Tuesday, April 28, 2015

The apple that will not brown

It seems that someone has used genetic modification to develop, produce and sell an apple that doesn't turn brown when you cut it. It's called the Arctic Apple. When I first heard about it, I was almost sure that the Arctic Apple has found a way to defeat the enzymes that caused browning in the apple. It seems I was right. Here is a response to a reader's question about the genes that are inserted into the Artctic Apple's genome:
The *full* explanation is quite long and technical, and is best explained in the link supplied in response to David's comment (http://www.aphis.usda.gov/brs/aphisdocs/10_16101p.pdf).
To hit on some of the key points, we use a process called RNAi (RNA interference) that essentially inserts additional copies of the genes (from the same apple varieties) that control the production of the enzyme polyphenol oxidase, which drives enzymatic browning. An overly simplified way to explain it is to say that these gene sequences "cancel out" their corresponding genes, which silences them.
The amount of PPO apples produce varies quite a bit from variety to variety, so there are some cultivars that will brown more slowly, or less overall, but only Arctic apples produce so little PPO that they will not experience enzymatic browning. Technically, it might have been possible to breed an apple that had low enough levels of PPO to be comparable with Arctic apples, but it would have taken decades, with uncertain success. And, even then, you would only have one nonbrowning variety, rather than the ability to make existing popular varieties nonbrowning.
I too, know something about enzymes. Every metabolic process in our bodies is mediated by enzymes. Enzymes are the engines that perform digestion, assimilation and replication. Our bodies take advantage of the enzymes in the food. When food is cooked, the enzymes die once the temperature reaches 105 degrees. All animals, except humans that cook food, have an instinctive understanding of this feature of food, real food. After thousands of years of cooking food, humans still need to eat raw food to live. There is no way around it. You can learn more about this topic in a book called, Enzyme Nutrition.

Back to the apple. As noted above, the scientists who modify the apple to create an Arctic Apple are modifying the quantity of enzymes in the fruit to produce more of one enzyme to cancel out another enzyme, the enzyme that makes the fruit turn brown after cutting. We put food in a refrigerator to slow this process down. It's called decay. All food decays, unless it's processed food, like a Twinkie. Twinkies don't decay and they can remain perfectly preserved for decades. No animals, not even mold and bacteria will touch it. Why? It's not food.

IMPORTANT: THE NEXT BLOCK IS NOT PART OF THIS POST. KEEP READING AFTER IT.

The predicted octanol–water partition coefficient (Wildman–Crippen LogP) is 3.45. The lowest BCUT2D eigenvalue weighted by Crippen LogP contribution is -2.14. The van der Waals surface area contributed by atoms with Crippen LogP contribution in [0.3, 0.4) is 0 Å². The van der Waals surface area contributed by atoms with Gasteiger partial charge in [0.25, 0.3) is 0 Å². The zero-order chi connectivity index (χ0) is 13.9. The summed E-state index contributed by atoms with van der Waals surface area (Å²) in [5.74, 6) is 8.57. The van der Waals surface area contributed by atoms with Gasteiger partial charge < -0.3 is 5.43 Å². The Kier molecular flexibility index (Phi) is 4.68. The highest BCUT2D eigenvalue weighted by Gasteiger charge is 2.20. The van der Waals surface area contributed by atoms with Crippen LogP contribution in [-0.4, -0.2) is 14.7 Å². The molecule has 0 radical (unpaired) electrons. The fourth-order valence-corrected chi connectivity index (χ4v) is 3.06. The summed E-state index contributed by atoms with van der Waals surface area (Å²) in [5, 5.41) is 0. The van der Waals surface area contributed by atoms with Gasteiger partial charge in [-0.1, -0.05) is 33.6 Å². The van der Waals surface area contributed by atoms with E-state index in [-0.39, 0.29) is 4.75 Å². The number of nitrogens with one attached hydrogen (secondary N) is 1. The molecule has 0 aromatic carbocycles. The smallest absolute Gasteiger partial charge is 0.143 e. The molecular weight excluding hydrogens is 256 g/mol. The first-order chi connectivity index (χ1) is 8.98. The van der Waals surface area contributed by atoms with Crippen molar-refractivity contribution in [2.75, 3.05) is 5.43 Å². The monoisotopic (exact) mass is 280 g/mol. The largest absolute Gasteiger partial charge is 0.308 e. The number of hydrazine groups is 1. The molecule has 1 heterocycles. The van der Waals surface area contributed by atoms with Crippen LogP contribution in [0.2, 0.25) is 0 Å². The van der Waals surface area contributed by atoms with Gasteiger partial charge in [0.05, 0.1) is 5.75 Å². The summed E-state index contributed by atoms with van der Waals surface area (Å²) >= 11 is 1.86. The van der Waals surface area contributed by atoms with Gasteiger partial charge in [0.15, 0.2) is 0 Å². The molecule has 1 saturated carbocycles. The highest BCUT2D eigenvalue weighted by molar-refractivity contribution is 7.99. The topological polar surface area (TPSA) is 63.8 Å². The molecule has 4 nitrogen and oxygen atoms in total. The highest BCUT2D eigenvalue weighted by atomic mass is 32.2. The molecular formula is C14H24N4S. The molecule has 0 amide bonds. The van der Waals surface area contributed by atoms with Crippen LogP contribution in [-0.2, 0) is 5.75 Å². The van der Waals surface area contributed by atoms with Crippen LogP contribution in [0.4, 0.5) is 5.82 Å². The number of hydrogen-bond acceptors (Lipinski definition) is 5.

So when I see what these scientists are doing with the apple, the Arctic Apple, I see that they're interfering with a metabolic process in the apple. This can impact the nutrition of the apple. The genes that inhibit browning in the apple are taking something away from the apple, for in order to promote the production of one enzyme over the other, you are allocating resources in the apple in ways that nature did not intend. Despite the claims of safety that promoters assert, we don't know for sure how gene expression will change in the apple.

Yes, we can sequence the genes in the new apple to verify how much of the desired enzyme is produced. The problem is that genes are actually very complicated. Apples have 57,000 genes, more than most other plants, more than humans, it seems. How genes gain expression or how they are silenced depends on their location in the genome, their relative locations to each other and even the frequency of a gene in the entire genome.

Here, these scientists seek to increase the production of one gene by introducing more copies of the same gene into the host genome. More copies leads to more expression, at least that is what the scientists hope for when they introduce more copies. How that affects the other genes in the host, may be more or less known. Genes have been around for about a billion years, as far as we know. Apples have been around for probably 34-40 million years, sometime after mammals came along.

I consider genes to be a storehouse of great wisdom and experience. I do not believe that we completely and safely understand the effects of genetically modified crops on our bodies, the environment or the host with modified genes. I don't think that we will gain that understanding anytime soon, not in my lifetime, and most likely, not in the lifetime of my children. Until we've had adequate safety testing of these foods, I will stay away from the Arctic Apple and look for organic varieties to eat. I encourage you and your friends to do the same.

To stay away from them, you will have to use some care and diligence. This GMO is protected by a patent. The gene modification can be performed surreptitiously upon many popular types of apples. The biggest problem is that GMO promoters are not so proud of their products as to put a label on them. They want the royalties from the patents, no doubt. But they are fearful that once the consumer apprehends that the product is genetically modified, they will avoid that product. So they want us to eat their product through deception, as if somehow, that will make everything alright.

Put a label on it so that we can decide for ourselves if we want to eat it. You cannot claim to operate in a free market without transparency and disclosure. To try to do so is a disservice to your customers. To pretend that anyone can comprehend millions of years of evolution to determine for sure if GMOs are safe, is not just a disservice to the consumer, it is dangerous.
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